A virtual online tour of the herb garden at the Southwest College of Naturopathic Medicine reveals many botanicals that can be used in self-care for the prevention and treatment of common conditions, including herpesvirus, the common cold, diarrhea, minor pain, sore throat, constipation, skin rashes, mild mood fluctuations and more. Discover which delivery system works best for the particular herb and condition (tea, tincture, salve, etc.) and enjoy the beauty of the garden in the Spring.

    John Slattery, Herbalist
    Medicinal Herbs in the Kitchen (Video Demonstration Lecture)
    In this class, we look at unique ways to integrate a variety of herbs from the garden and the wild into such preparations as vinegar infusions, smoothies, baked goods, pancakes, soup stocks, honey infusions, and more. John describes the medicinal value of these preparations, which herbs work well in certain preparations, and how to optimize the medicinal properties of herbs through your methods of extraction. Although we’ve become focused on taking tinctures and capsules to heal ourselves, we can lose sight of how our daily meals serve as the foundation for rejuvenating and cleansing our bodies through the power of plants.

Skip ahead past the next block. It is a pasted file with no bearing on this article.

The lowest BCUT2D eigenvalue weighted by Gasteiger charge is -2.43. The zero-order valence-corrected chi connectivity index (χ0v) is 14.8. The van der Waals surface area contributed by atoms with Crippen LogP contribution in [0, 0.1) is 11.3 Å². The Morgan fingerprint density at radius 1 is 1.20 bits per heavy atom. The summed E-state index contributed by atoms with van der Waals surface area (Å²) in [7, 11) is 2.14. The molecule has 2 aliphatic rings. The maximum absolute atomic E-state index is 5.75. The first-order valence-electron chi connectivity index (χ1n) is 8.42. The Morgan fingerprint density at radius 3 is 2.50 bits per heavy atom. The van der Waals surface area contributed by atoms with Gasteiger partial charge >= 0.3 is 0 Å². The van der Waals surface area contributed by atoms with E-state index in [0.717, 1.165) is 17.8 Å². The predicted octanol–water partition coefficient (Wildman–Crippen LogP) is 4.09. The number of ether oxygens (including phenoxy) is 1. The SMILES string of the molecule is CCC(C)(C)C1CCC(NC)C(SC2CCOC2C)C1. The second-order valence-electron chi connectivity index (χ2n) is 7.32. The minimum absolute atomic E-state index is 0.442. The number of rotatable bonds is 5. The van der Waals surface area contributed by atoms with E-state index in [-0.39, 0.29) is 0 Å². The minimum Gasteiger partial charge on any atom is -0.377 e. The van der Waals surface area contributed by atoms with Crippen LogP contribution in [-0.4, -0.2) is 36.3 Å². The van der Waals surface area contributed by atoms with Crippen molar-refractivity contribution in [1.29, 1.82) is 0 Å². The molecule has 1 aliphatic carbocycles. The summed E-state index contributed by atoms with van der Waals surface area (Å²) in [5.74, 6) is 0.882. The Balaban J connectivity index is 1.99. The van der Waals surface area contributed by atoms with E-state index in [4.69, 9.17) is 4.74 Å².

Katie Stage, ND & Arianna Rodriguez, ND
    Natural Approaches to Skin Conditions Primarily Affecting the Face: Acne and Rosaceae
    We examine the differentiation, characterization, and management of acne, rosacea, and other skin conditions using conventional and natural therapies. In addition, we touch on botanicals that improve skin quality for people of all ages.

    Jillian Stansbury, ND
    In-Depth Look at Centella Asiatica
    Centella asiatica (Gotu Kola) is a low-growing, wetland Apiaceae family plant used widely in the herbal medicine traditions of India, Asia, and Africa. This presentation reviews the numerous medicinal applications including the use of Centella as a wound-healing agent useful in topical applications as well as internal consumption. We review the modern research on unique organic acids and triterpenoid compounds with vulnerary actions. We will also examine Centella’s indications for neurologic conditions from head trauma to nerve disease and neurologic inflammation. Since it is high in minerals and nutrients, Centella can also be used for bone and connective tissue trauma and disease. We look at the research on Centella for autoimmune disorders, limiting fibrotic degeneration and offering protective effects on a variety of tissues. We discuss the use of this versatile plant in many food-like preparations and medicinal formulas.